PITTSBURG — The Pittsburg City Commission approved new downtown design standards during its regular meeting Tuesday.
The city will adopt standards for Broadway-facing buildings between 1st street and 10th street.
“This has really kind of evolved from the Downtown Advisory Board, which is a citizen board we created last year to deal with formal issues around downtown,” Deputy City Manager Jay Byers said. “One of the things they are concerned with is maintaining a certain downtown integrity with the buildings.”
Byers emphasized that these standards should not be taken as law, but rather guidelines and suggestions.
“Through the process we went through with the infrastructure committee and the advisory board itself and they hashed it out and decided that, at least at this point, they were just going to have guidelines,” he said. “This is for new construction because if you are going to do some significant rehabilitation or if you are going to build a new building downtown, these are the guidelines we are going to ask you to follow.”
The deputy city manager said interest in the downtown area has grown significantly within the past year.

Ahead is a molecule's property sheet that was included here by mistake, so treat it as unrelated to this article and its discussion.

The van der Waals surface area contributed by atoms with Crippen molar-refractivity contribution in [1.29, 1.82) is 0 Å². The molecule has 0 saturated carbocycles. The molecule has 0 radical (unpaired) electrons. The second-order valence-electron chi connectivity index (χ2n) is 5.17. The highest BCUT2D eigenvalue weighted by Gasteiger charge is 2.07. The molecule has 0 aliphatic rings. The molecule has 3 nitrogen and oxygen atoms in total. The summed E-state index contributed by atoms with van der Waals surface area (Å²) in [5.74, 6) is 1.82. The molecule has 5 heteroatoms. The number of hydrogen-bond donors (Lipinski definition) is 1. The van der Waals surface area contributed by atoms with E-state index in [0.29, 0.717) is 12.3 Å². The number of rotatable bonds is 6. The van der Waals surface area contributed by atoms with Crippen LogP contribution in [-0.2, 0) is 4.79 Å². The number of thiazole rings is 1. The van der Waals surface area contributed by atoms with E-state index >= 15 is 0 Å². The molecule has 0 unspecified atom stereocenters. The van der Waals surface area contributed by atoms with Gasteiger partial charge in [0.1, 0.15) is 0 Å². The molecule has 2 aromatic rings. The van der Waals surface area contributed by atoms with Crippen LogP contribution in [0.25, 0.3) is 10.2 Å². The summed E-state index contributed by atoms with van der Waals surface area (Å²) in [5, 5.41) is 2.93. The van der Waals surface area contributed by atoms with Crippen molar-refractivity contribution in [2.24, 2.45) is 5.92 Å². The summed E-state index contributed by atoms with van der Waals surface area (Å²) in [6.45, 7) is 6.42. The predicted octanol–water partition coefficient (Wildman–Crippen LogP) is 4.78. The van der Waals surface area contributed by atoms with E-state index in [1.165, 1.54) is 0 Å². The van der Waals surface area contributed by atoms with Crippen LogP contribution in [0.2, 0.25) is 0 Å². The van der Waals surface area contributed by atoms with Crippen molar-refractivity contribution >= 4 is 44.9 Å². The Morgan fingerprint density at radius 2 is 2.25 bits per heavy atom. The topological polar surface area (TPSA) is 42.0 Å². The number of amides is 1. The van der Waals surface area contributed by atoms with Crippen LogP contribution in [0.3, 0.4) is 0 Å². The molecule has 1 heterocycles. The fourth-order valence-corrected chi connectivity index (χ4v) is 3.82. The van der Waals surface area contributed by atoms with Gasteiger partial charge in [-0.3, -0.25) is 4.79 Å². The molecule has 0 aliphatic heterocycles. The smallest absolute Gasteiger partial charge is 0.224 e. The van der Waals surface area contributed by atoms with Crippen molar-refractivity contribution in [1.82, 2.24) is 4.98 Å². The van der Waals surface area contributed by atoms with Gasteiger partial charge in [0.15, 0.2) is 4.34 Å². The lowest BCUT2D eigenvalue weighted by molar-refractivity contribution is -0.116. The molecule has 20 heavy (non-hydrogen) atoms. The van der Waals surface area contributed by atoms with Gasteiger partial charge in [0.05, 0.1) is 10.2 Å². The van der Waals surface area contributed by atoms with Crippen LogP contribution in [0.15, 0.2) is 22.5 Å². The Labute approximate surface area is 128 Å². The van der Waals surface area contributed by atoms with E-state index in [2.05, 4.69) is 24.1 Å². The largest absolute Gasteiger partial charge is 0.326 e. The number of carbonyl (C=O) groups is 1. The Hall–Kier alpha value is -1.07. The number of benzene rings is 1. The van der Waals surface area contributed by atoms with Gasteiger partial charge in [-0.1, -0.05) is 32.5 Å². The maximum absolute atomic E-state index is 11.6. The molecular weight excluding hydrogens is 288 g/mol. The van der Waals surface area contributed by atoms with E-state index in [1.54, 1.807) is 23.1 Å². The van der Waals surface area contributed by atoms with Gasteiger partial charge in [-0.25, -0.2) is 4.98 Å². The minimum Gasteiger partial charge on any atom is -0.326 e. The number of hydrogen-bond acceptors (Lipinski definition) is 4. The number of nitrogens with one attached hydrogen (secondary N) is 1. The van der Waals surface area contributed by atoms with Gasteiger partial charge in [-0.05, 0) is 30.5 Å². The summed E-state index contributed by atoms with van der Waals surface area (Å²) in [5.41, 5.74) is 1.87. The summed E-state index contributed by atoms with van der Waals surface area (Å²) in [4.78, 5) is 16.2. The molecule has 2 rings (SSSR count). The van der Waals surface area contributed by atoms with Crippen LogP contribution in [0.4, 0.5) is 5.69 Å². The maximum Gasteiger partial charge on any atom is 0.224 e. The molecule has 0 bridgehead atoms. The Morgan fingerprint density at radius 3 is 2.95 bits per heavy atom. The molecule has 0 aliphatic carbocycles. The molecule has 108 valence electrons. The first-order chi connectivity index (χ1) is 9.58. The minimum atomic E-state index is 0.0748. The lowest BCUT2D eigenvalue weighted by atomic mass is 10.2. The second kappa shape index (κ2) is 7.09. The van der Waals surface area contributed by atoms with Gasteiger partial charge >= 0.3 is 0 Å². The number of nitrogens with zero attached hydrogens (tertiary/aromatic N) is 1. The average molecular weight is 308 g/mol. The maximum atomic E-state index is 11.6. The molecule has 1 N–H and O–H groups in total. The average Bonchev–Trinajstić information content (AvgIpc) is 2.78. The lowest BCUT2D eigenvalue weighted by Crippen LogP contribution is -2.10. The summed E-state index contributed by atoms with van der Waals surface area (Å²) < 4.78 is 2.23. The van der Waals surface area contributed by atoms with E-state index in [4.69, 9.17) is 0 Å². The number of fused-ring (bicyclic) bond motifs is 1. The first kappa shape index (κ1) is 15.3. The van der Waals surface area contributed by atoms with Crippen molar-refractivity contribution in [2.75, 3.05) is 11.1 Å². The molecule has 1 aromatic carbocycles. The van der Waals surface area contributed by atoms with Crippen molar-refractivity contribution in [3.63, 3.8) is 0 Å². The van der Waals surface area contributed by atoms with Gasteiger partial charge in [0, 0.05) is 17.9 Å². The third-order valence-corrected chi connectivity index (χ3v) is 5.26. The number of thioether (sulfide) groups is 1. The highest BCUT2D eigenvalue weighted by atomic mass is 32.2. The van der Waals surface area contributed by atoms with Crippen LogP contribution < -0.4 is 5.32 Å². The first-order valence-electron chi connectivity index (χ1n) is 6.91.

“Most of these people ask for guidelines because they want to know that when they put money into downtown, they are going to invest their money, and they do not want their neighbor’s place to look bad or conflict with what they are trying to do with their own investment,” Byers said.
He said such standards help everybody in the community, given the interdependence in the downtown environment.
“The buildings are right next to each other, it creates a streetscape, and once it starts being chopped up and becoming less consistent or if there are dramatic changes from one building to the next, it really loses a lot of its character as a downtown, walkable commercial center,” Byers said. “If you do not have some sort of standards in your neighborhood, your property value typically goes down, too.”
The deputy city manager said the biggest takeaway from this approval is the fact that it went through a public process.
“The Downtown Advisory Board was kind of in control of this, we had public hearings, we went back and forth — of course, the city always creates the initial draft, but it dramatically changed over the course of the public process,” he said. “We take it to the people who are most affected, and the people in the Downtown Advisory Board own buildings downtown, so they really are affected by this.”
— Brandon Schmitz is a staff writer for the Morning Sun. He can be reached at email@example.com.